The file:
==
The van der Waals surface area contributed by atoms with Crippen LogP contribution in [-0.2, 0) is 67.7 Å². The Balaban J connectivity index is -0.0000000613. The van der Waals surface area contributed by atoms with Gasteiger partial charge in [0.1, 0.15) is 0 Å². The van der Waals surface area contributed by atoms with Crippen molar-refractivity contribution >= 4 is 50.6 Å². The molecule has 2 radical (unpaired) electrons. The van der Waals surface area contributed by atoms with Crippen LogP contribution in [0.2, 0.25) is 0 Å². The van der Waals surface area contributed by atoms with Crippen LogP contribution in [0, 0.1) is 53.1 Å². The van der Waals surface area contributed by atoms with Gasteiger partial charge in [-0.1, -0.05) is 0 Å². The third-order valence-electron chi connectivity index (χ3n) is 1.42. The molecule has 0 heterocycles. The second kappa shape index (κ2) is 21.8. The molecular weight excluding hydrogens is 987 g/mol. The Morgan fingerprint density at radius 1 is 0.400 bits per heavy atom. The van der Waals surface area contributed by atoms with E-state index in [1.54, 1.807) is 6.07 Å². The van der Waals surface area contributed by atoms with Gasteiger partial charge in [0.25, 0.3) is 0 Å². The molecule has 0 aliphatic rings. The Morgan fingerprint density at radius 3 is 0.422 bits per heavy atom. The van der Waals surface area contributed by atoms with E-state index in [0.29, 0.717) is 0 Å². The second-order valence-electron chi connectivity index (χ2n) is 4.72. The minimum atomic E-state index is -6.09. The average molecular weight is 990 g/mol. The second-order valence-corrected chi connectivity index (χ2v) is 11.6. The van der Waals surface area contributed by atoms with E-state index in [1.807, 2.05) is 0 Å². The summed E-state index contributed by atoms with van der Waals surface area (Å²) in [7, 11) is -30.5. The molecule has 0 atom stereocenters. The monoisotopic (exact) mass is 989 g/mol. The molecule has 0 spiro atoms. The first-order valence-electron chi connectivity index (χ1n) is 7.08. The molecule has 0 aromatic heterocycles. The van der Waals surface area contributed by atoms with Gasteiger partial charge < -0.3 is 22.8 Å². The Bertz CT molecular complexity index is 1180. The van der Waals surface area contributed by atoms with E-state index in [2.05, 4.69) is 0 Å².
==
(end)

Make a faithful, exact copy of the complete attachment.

The van der Waals surface area contributed by atoms with Crippen LogP contribution in [-0.2, 0) is 67.7 Å². The Balaban J connectivity index is -0.0000000613. The van der Waals surface area contributed by atoms with Gasteiger partial charge in [0.1, 0.15) is 0 Å². The van der Waals surface area contributed by atoms with Crippen molar-refractivity contribution >= 4 is 50.6 Å². The molecule has 2 radical (unpaired) electrons. The van der Waals surface area contributed by atoms with Crippen LogP contribution in [0.2, 0.25) is 0 Å². The van der Waals surface area contributed by atoms with Crippen LogP contribution in [0, 0.1) is 53.1 Å². The van der Waals surface area contributed by atoms with Gasteiger partial charge in [-0.1, -0.05) is 0 Å². The third-order valence-electron chi connectivity index (χ3n) is 1.42. The molecule has 0 heterocycles. The second kappa shape index (κ2) is 21.8. The molecular weight excluding hydrogens is 987 g/mol. The Morgan fingerprint density at radius 1 is 0.400 bits per heavy atom. The van der Waals surface area contributed by atoms with E-state index in [1.54, 1.807) is 6.07 Å². The van der Waals surface area contributed by atoms with Gasteiger partial charge in [0.25, 0.3) is 0 Å². The molecule has 0 aliphatic rings. The Morgan fingerprint density at radius 3 is 0.422 bits per heavy atom. The van der Waals surface area contributed by atoms with E-state index in [0.29, 0.717) is 0 Å². The second-order valence-electron chi connectivity index (χ2n) is 4.72. The minimum atomic E-state index is -6.09. The average molecular weight is 990 g/mol. The second-order valence-corrected chi connectivity index (χ2v) is 11.6. The van der Waals surface area contributed by atoms with E-state index in [1.807, 2.05) is 0 Å². The summed E-state index contributed by atoms with van der Waals surface area (Å²) in [7, 11) is -30.5. The molecule has 0 atom stereocenters. The monoisotopic (exact) mass is 989 g/mol. The molecule has 0 spiro atoms. The first-order valence-electron chi connectivity index (χ1n) is 7.08. The molecule has 0 aromatic heterocycles. The van der Waals surface area contributed by atoms with Gasteiger partial charge < -0.3 is 22.8 Å². The Bertz CT molecular complexity index is 1180. The van der Waals surface area contributed by atoms with E-state index in [2.05, 4.69) is 0 Å².